Drug information provided by: IBM Micromedex
It is very important that your doctor check your or your child's progress at regular visits to make sure that this medicine is working properly. Blood and urine tests may be needed to check for unwanted effects.
You or your child will need to have a skin test for tuberculosis before you start using this medicine. Tell your doctor if you or anyone in your home has ever had a positive reaction to a tuberculosis skin test.
This medicine will lower the number of some types of blood cells in your body. Because of this, you may bleed or get infections more easily. To help with these problems, avoid being near people who are sick or have infections. Wash your hands often. Stay away from rough sports or other situations where you could be bruised, cut, or injured. Brush and floss your teeth gently. Be careful when using sharp objects, including razors and fingernail clippers. Tell your doctor if you have any kind of infection before you start using this medicine. Also tell your doctor if you have ever had an infection that would not go away or an infection that keeps coming back.
Call your doctor right away if you or your child start to have a cough that would not go away, weight loss, night sweats, fever, chills, or flu-like symptoms, such as a runny or stuffy nose, headache, blurred vision, or feeling generally ill. These may be signs that you have an infection.
This medicine may cause serious stomach and bowel problems, especially if you have a history of ulcers or diverticulosis. Check with your doctor right away if you or your child start having severe stomach cramps or pain, black, tarry stools, diarrhea, fever, or vomiting that is severe and sometimes bloody while being treated with this medicine.
Using this medicine may increase your risk of having certain cancers. Talk to your doctor if you have unusual bleeding, bruising, or weakness, swollen lymph nodes in the neck, underarms, or groin, or unexplained weight loss. Also, check with your doctor right away if your skin has red, scaly patches, or raised bumps that are filled with pus.
Tocilizumab may cause headaches and skin reactions, such as a rash or itching, while you are receiving the injection or within 24 hours after you receive it. Check with your doctor or nurse right away if you or your child have any of these symptoms.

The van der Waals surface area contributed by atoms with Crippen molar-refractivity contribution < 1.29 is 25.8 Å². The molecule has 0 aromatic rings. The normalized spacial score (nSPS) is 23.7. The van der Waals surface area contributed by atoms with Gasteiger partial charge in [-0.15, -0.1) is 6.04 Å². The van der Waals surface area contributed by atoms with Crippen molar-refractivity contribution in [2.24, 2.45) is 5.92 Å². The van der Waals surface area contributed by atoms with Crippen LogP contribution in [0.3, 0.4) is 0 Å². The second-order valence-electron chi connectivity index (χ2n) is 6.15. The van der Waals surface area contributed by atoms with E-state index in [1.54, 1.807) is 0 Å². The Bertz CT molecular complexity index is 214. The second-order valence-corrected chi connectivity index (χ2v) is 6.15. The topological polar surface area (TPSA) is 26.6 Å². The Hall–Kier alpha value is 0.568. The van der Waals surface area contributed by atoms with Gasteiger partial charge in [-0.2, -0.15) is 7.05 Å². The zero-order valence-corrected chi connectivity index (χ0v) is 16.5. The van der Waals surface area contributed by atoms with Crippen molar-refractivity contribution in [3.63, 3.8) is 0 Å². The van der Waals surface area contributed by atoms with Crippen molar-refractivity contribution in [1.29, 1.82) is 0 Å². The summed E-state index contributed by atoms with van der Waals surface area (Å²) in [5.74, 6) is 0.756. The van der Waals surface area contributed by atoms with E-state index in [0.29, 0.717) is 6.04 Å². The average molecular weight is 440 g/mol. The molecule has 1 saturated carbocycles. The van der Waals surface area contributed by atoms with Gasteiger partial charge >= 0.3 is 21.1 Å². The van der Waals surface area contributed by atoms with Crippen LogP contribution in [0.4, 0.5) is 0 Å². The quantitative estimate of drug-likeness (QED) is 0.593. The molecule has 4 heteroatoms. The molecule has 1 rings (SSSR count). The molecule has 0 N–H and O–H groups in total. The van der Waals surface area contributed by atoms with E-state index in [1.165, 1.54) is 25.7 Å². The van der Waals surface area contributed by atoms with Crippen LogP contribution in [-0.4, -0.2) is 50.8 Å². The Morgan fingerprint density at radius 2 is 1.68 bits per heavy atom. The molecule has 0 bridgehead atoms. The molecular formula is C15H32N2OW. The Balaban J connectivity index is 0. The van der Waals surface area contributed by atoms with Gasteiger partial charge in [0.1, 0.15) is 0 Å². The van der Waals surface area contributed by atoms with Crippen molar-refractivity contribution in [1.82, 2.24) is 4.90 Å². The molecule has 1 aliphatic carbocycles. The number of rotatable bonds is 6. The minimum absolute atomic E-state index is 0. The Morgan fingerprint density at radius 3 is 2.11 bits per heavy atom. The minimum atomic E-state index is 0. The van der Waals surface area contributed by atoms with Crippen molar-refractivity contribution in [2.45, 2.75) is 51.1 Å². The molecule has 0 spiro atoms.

This medicine may cause serious types of allergic reactions, including anaphylaxis, which can be life-threatening and require immediate medical attention. Tell your doctor right away if you or your child have a rash, itching, hoarseness, trouble breathing, trouble swallowing, or any swelling of your hands, face, or mouth after using this medicine.
While you or your child are being treated with tocilizumab, and after you stop treatment with it, it is important to see your doctor about the immunizations (vaccinations) you should receive. Do not get any immunizations (vaccines) without your doctor's approval. Tocilizumab may lower your body's resistance, and there is a chance you might get the infection the vaccine is meant to prevent. In addition, you should not be around other persons living in your household who receive live virus vaccines because there is a chance that they could pass the virus on to you. Some examples of live vaccines include measles, mumps, influenza (nasal flu vaccine), poliovirus (oral form), rotavirus, and rubella. Do not get close to them and do not stay in the same room with them for very long. If you have questions about this, talk to your doctor.
This medicine may increase the amounts of cholesterol and fats in your blood. If this condition occurs, your doctor may give you some medicines that can lower their amounts. Talk to your doctor if you or your child have concerns.
Do not take other medicines unless they have been discussed with your doctor. This includes prescription or nonprescription (over-the-counter [OTC]) medicines and herbal or vitamin supplements.